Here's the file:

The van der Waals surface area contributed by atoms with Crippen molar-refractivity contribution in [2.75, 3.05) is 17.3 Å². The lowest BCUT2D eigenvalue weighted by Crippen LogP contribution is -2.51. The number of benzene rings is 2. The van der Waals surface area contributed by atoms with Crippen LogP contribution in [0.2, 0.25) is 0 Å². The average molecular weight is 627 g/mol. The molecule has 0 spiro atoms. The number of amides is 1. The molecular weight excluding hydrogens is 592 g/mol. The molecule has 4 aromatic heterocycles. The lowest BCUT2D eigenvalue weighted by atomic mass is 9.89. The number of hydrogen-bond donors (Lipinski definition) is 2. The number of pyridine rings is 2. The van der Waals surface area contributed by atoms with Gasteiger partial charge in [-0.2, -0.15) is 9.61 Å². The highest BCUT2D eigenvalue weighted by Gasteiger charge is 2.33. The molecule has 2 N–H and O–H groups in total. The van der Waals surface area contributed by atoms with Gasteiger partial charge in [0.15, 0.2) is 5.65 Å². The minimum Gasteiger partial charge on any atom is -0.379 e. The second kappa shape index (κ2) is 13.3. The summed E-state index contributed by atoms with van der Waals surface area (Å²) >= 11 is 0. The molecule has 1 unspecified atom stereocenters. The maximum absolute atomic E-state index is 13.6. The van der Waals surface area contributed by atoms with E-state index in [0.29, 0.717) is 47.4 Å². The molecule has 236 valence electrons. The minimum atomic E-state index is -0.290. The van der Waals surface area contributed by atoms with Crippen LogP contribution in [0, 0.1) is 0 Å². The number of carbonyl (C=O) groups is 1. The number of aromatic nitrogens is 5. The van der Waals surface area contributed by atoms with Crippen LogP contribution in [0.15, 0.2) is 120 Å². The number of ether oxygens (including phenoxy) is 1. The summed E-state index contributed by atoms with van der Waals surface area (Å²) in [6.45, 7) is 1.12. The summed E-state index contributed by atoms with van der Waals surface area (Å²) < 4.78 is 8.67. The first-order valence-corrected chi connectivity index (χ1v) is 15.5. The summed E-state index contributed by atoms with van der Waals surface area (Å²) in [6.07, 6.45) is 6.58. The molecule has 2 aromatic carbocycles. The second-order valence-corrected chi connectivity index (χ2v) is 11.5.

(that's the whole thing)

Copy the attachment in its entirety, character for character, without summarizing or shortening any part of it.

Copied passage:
The van der Waals surface area contributed by atoms with Crippen molar-refractivity contribution in [2.75, 3.05) is 17.3 Å². The lowest BCUT2D eigenvalue weighted by Crippen LogP contribution is -2.51. The number of benzene rings is 2. The van der Waals surface area contributed by atoms with Crippen LogP contribution in [0.2, 0.25) is 0 Å². The average molecular weight is 627 g/mol. The molecule has 0 spiro atoms. The number of amides is 1. The molecular weight excluding hydrogens is 592 g/mol. The molecule has 4 aromatic heterocycles. The lowest BCUT2D eigenvalue weighted by atomic mass is 9.89. The number of hydrogen-bond donors (Lipinski definition) is 2. The number of pyridine rings is 2. The van der Waals surface area contributed by atoms with Gasteiger partial charge in [-0.2, -0.15) is 9.61 Å². The highest BCUT2D eigenvalue weighted by Gasteiger charge is 2.33. The molecule has 2 N–H and O–H groups in total. The van der Waals surface area contributed by atoms with Gasteiger partial charge in [0.15, 0.2) is 5.65 Å². The minimum Gasteiger partial charge on any atom is -0.379 e. The second kappa shape index (κ2) is 13.3. The summed E-state index contributed by atoms with van der Waals surface area (Å²) >= 11 is 0. The molecule has 1 unspecified atom stereocenters. The maximum absolute atomic E-state index is 13.6. The van der Waals surface area contributed by atoms with E-state index in [0.29, 0.717) is 47.4 Å². The molecule has 236 valence electrons. The minimum atomic E-state index is -0.290. The van der Waals surface area contributed by atoms with Crippen LogP contribution in [0, 0.1) is 0 Å². The number of carbonyl (C=O) groups is 1. The number of aromatic nitrogens is 5. The van der Waals surface area contributed by atoms with Crippen LogP contribution in [0.15, 0.2) is 120 Å². The number of ether oxygens (including phenoxy) is 1. The summed E-state index contributed by atoms with van der Waals surface area (Å²) in [6.45, 7) is 1.12. The summed E-state index contributed by atoms with van der Waals surface area (Å²) < 4.78 is 8.67. The first-order valence-corrected chi connectivity index (χ1v) is 15.5. The summed E-state index contributed by atoms with van der Waals surface area (Å²) in [6.07, 6.45) is 6.58. The molecule has 2 aromatic carbocycles. The second-order valence-corrected chi connectivity index (χ2v) is 11.5.